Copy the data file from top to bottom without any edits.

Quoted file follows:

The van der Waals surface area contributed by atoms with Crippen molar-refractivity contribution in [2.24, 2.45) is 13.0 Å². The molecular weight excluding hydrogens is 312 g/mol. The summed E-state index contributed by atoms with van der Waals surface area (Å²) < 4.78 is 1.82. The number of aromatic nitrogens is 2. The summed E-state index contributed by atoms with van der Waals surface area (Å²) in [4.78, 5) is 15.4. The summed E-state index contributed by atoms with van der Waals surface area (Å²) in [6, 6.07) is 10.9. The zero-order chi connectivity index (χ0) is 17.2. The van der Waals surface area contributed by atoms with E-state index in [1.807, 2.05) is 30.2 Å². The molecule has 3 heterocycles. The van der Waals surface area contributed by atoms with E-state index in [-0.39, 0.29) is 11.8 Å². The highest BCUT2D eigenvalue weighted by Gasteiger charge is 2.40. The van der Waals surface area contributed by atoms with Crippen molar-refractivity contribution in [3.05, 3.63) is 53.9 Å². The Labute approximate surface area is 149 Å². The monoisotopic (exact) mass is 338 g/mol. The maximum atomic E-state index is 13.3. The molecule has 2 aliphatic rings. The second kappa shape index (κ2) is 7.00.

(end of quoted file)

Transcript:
The van der Waals surface area contributed by atoms with Crippen molar-refractivity contribution in [2.24, 2.45) is 13.0 Å². The molecular weight excluding hydrogens is 312 g/mol. The summed E-state index contributed by atoms with van der Waals surface area (Å²) < 4.78 is 1.82. The number of aromatic nitrogens is 2. The summed E-state index contributed by atoms with van der Waals surface area (Å²) in [4.78, 5) is 15.4. The summed E-state index contributed by atoms with van der Waals surface area (Å²) in [6, 6.07) is 10.9. The zero-order chi connectivity index (χ0) is 17.2. The van der Waals surface area contributed by atoms with E-state index in [1.807, 2.05) is 30.2 Å². The molecule has 3 heterocycles. The van der Waals surface area contributed by atoms with E-state index in [-0.39, 0.29) is 11.8 Å². The highest BCUT2D eigenvalue weighted by Gasteiger charge is 2.40. The van der Waals surface area contributed by atoms with Crippen molar-refractivity contribution in [3.05, 3.63) is 53.9 Å². The Labute approximate surface area is 149 Å². The monoisotopic (exact) mass is 338 g/mol. The maximum atomic E-state index is 13.3. The molecule has 2 aliphatic rings. The second kappa shape index (κ2) is 7.00.